Humanity needs 1.6 Earths to live sustainably.
By the end of August 8, humans had used up all of the natural resources allotted in Earth’s “annual budget” in order to live sustainably. This day is called “Overshoot Day,” and it marks the day when humanity begins to use more than Earth is reliably producing.
The Global Footprint Network, an international research institute, partnered with New Economics Foundation to calculate the overshoot day starting in 2007.
They explain that they calculate the date by determining “the number of days of that year that Earth’s biocapacity suffices to provide for humanity’s ecological footprint.”
The planet’s biocapacity is divided by humanity’s ecological footprint, then multiplied by 365. The rest of the year becomes “overshoot.”
Since its inception, the Overshoot Day has quickly come earlier and earlier in the year. The GFN calculated earlier years as a basis for how quickly we have transgressed in using up Earth’s resources; for example, in 1987, less than 30 years ago, the Overshoot Day was on December 19. Humans have come a long way in destroying the Earth since then.
In a statement regarding data collected to calculate the date, Mathis Wackernagel of GFN explained that humans demand 64 percent more from our planet than it can renew. Wackernagel and Balakrishna Pisupati, of UNEP Division of Environmental Law and Conventions, also said,
“The disastrous consequences include climate change, topsoil erosion, and biodiversity loss. The longer we continue viewing natural resources as unlimited, the faster we are jeopardizing the very capacity of our planet to provide us with the renewable resources that we need to feed, clothe and shelter ourselves.”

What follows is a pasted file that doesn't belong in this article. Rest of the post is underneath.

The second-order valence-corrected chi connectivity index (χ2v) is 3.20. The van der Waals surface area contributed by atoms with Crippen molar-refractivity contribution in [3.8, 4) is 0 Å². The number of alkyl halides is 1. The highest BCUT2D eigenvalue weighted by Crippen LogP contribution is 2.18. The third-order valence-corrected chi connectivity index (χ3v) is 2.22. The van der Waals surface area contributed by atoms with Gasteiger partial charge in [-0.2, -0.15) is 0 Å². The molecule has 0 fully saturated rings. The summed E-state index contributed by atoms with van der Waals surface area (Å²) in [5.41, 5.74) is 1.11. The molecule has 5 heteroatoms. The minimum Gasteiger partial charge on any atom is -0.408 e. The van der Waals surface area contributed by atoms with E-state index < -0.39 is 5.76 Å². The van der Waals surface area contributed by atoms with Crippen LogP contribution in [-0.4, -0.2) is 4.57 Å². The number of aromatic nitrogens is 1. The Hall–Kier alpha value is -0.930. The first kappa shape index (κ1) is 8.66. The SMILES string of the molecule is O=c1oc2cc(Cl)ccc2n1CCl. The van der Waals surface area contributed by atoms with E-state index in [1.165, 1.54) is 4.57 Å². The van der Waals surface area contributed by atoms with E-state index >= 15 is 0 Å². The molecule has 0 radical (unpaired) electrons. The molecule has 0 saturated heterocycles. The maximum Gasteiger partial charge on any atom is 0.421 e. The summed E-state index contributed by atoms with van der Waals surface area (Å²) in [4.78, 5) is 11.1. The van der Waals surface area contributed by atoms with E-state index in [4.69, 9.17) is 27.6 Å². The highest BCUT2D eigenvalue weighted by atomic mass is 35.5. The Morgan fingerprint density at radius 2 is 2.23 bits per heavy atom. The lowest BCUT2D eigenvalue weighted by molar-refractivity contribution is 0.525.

Fortunately, not everyone lives like Americans, because if they did, then humans would need 4.8 Earths to live sustainably compared to the 1.6 Earths all of humanity actually needs. Needing more than the Earth we have, however, is still incredibly dangerous and over-reaching.
There is still hope for our planet, if only people would choose to make small changes in their lives to live more sustainably. Since carbon emissions are a huge factor in determining humanity’s ecological footprint, more people should convert to solar and wind energy and governments should support this change. Pisupati and Wackernagel wrote,
“The only resource we still need more of is political will. Currently, for instance, only 19 countries (mostly islands and low-lying countries) have ratified the Paris Climate Agreement, accounting for 0.18 percent of total greenhouse gas emissions.”
The group is asking for citizens around the globe to #PledgeForThePlanet and make an effort to eat less meat, reduce household energy use, reduce paper waste, and find alternative modes of transportation to use less fuel.
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